42. 42. SAVING FROM LIGHTING • Review all public lighting, no. of tubes and schedule • Mechanical floors changed to two way switch • Parking lot lights from halogen to T5 tubes and relocating to proper location • Refuge room installed motion detector • Staircase floor indicator lights changed to T5 tubes and reduced no. of tubes • Service lift lobby installed switch16
  43. 43. ENERGY SAVING – whole complexYear 2007 2008 2009 2010 2011Consumption(KWH) 95,820,200 96,048,000 90,993,080 89,858,598 85,103,600Area in Use M2 318,372 339,707 344,915 346,396 351,929EUI (KWH/M2) 300.97 282.74 263.81 259.41 241.82Saving from 6.1% 6.7% 1.7% 6.8%previous year 2011/2007 20% saving 2008 & 2009 Total Investment US$391,000; Saving: US$1.5 million Compared to 2007 EUI, 2008-2011 4 years Saved 54.23 mil KWH power = US$4.4 millions Reduced 36,877 tons carbon emission *EUI – Energy Use Intensity 17
  44. 44. ENERGY SAVING – Office TowerYear 2007 2008 2009 2010 2011Consumption(KWH) 41,140,800 41,548,800 41,167,280 41,058,398 41,880,000Area in Use M2 141,094 162,866 170,395 171,064 178,131EUI (KWH/M2) 291.59 255.11 241.60 240.02 235.11Saving from 12.5% 5.3% 0.7% 2.1%previous year 2011/2007 19% saving • Public power saving from 2007 to 2011 is 26% ! • Energy Star performance rating for 2010 reached 86 ! *EUI – Energy Use Intensity 18
  45. 45. USGBC LEED SYSTEM • LEED  is  US  Green  Building  Council’s  standard • LEED has been for 12 years and took off in 2008 • LEED is the most recognized rating system in the world • LEED – Leadership in Energy and Environmental Design • CS – Core and Shell • NC – New Construction • EBOM – Existing Building Operation and Maintenance 2009 version • Commercial Interior • Neighborhood • Hotel19
  46. 46. LANDLORD’S  CONSIDERATION Benefits: - Actual Cost Saving - Third party verification / health checkup - Competitive Advantage in Leasing - Corporate Image - Corporate Social Responsibility Challenges: - Shareholders Endorsement - Allocate Sufficient Funding - Staff Commitment - Tenant Participation - Quality of Consultants20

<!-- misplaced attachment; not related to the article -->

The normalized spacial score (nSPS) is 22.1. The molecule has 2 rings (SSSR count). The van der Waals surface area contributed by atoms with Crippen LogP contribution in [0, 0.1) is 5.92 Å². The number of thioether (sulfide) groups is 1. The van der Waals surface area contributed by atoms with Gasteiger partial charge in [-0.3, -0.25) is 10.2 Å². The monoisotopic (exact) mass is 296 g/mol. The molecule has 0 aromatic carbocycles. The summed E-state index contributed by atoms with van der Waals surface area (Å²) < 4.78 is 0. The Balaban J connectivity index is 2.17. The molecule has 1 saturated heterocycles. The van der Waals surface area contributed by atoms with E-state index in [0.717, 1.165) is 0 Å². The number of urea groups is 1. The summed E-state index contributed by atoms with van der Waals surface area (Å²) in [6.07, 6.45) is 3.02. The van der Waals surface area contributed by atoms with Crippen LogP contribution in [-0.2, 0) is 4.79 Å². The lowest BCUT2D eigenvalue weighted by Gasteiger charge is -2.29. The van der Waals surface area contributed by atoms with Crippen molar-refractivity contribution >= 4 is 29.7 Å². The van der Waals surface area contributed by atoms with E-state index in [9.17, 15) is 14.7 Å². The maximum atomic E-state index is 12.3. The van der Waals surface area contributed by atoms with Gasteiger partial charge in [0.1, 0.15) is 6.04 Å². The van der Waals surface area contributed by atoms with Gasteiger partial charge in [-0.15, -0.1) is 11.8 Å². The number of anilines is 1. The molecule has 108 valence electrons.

47. 47. FOR LEASING Tenant’s  Benefits: Current Status in Asia: - Actual Operational Cost - Governments have yet to Saving request such standards - Better Indoor Environment - Tenants love the idea good for work efficiency - MNCs have yet to make it a - Good PR and feel good for relocation criteria employees - Landlords need to sell the benefits to tenants better21
  48. 48. LEED EBOM POINTSCategory and Points Projects Identified1. Sustainable Site 26 - Prerequisites 9 331K2. Water Efficiency 14 - Low / no cost 32 13K3. Energy and Atmosphere 35 - Moderate cost 4 600K4. Materials and Resources 10 - High cost 6 909K5. Indoor Environmental Quality 15 Total: 51 projects6. Innovation in Operations 6 Actual cost: < US$2,000,0007. Regional Priority Credits 4 Level Total: 110 - Platinum 80-110 - Gold 60-79 - Silver 50-59 - Certified 40-4922
  49. 49. PROJECT EXAMPLES Energy and Atmosphere - VAV sensors calibration - Chiller plant optimization program - Sub-metering plants and equipment - Implement energy audit and verification Water Efficiency - Replace toilet flush valve, urinal flush valve, install aerators in sink - Alter irrigation system and utilize rain water Indoor Environment Quality - Air flow measurement - Install humidity sensors - Install more CO2 sensors23
  50. 50. PERFORMANCE Sustainable Site (SS) - All parking spaces are in basement - 84% building occupiers take public transportation to work every day. Energy and Atmosphere (EA) - Over 30% better in energy performance than average building - Monitoring and recording 40% of total energy usage Water Efficiency (WE) - Decrease potable water usage by 30% - 625 SM of on-site landscape uses 100% rainwater24
  51. 51. PERFORMANCE Indoor Environment Quality (IEQ) - Utilizes CRI* approved vacuum cleaners for better cleaning efficiency and healthier environment, an average score of 1.61 Orderly Spotlessness. - Over 65% of tenant occupied space enjoy exterior view - Smoke free and applies high levels of outdoor filtered air Material and Resources (MR) - Waste management program recycle rate up to 71% - Low-mercury and no-mercury lamp fixtures with only 58.5 picograms (standard is 90)25
  52. 52. LEED - EBOM  June 2009 LEED Registration  Whole 2010 Alteration projects and documentation  Nov. 2010 – Jan. 2011 Performance Period  April 2011 Submission  July 2011 Achieved LEED EBOM Platinum26
  53. 53. TAIPEI 101 LEED CertificationExisting Building Operation & MaintenancePlatinum 59 5%Gold 421 38%Silver 365 33%Certified 255 23% Total: 1100- Only 5% are Platinum- Only 2 Platinum buildings are over 100,000 s.m.LEED EBOM is the trend!27